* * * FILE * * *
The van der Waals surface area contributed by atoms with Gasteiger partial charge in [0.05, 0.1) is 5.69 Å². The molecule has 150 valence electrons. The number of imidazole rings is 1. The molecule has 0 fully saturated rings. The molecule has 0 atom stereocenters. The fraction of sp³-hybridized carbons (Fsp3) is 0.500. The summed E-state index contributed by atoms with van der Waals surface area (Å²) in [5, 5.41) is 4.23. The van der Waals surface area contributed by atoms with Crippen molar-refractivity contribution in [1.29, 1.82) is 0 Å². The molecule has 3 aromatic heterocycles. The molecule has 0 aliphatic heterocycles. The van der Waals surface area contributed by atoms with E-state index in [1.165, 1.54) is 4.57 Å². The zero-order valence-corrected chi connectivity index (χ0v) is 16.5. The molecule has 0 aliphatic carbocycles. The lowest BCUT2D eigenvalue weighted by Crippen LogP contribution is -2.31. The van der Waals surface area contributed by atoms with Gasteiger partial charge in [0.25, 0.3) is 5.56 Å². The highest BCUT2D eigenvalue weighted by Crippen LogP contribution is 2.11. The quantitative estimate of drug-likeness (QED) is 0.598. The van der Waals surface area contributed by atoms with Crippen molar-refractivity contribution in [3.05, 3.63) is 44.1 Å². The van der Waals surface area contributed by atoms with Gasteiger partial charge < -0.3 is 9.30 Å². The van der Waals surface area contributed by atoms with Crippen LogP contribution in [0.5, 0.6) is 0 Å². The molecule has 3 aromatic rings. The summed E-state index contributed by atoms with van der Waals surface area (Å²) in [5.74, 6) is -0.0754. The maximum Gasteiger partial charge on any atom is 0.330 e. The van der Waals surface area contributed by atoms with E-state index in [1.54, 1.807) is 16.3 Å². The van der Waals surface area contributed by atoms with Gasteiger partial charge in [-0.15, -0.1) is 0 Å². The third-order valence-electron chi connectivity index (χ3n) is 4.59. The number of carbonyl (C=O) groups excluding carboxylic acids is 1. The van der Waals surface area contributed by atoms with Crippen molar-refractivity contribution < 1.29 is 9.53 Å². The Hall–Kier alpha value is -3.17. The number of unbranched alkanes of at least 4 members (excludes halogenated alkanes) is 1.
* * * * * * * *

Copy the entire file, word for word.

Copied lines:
The van der Waals surface area contributed by atoms with Gasteiger partial charge in [0.05, 0.1) is 5.69 Å². The molecule has 150 valence electrons. The number of imidazole rings is 1. The molecule has 0 fully saturated rings. The molecule has 0 atom stereocenters. The fraction of sp³-hybridized carbons (Fsp3) is 0.500. The summed E-state index contributed by atoms with van der Waals surface area (Å²) in [5, 5.41) is 4.23. The van der Waals surface area contributed by atoms with Crippen molar-refractivity contribution in [1.29, 1.82) is 0 Å². The molecule has 3 aromatic heterocycles. The molecule has 0 aliphatic heterocycles. The van der Waals surface area contributed by atoms with E-state index in [1.165, 1.54) is 4.57 Å². The zero-order valence-corrected chi connectivity index (χ0v) is 16.5. The molecule has 0 aliphatic carbocycles. The lowest BCUT2D eigenvalue weighted by Crippen LogP contribution is -2.31. The van der Waals surface area contributed by atoms with Gasteiger partial charge in [0.25, 0.3) is 5.56 Å². The highest BCUT2D eigenvalue weighted by Crippen LogP contribution is 2.11. The quantitative estimate of drug-likeness (QED) is 0.598. The van der Waals surface area contributed by atoms with Crippen molar-refractivity contribution in [3.05, 3.63) is 44.1 Å². The van der Waals surface area contributed by atoms with Gasteiger partial charge < -0.3 is 9.30 Å². The van der Waals surface area contributed by atoms with Crippen LogP contribution in [0.5, 0.6) is 0 Å². The molecule has 3 aromatic rings. The summed E-state index contributed by atoms with van der Waals surface area (Å²) in [5.74, 6) is -0.0754. The maximum Gasteiger partial charge on any atom is 0.330 e. The van der Waals surface area contributed by atoms with E-state index in [1.54, 1.807) is 16.3 Å². The van der Waals surface area contributed by atoms with Gasteiger partial charge in [-0.15, -0.1) is 0 Å². The third-order valence-electron chi connectivity index (χ3n) is 4.59. The number of carbonyl (C=O) groups excluding carboxylic acids is 1. The van der Waals surface area contributed by atoms with Crippen molar-refractivity contribution < 1.29 is 9.53 Å². The Hall–Kier alpha value is -3.17. The number of unbranched alkanes of at least 4 members (excludes halogenated alkanes) is 1.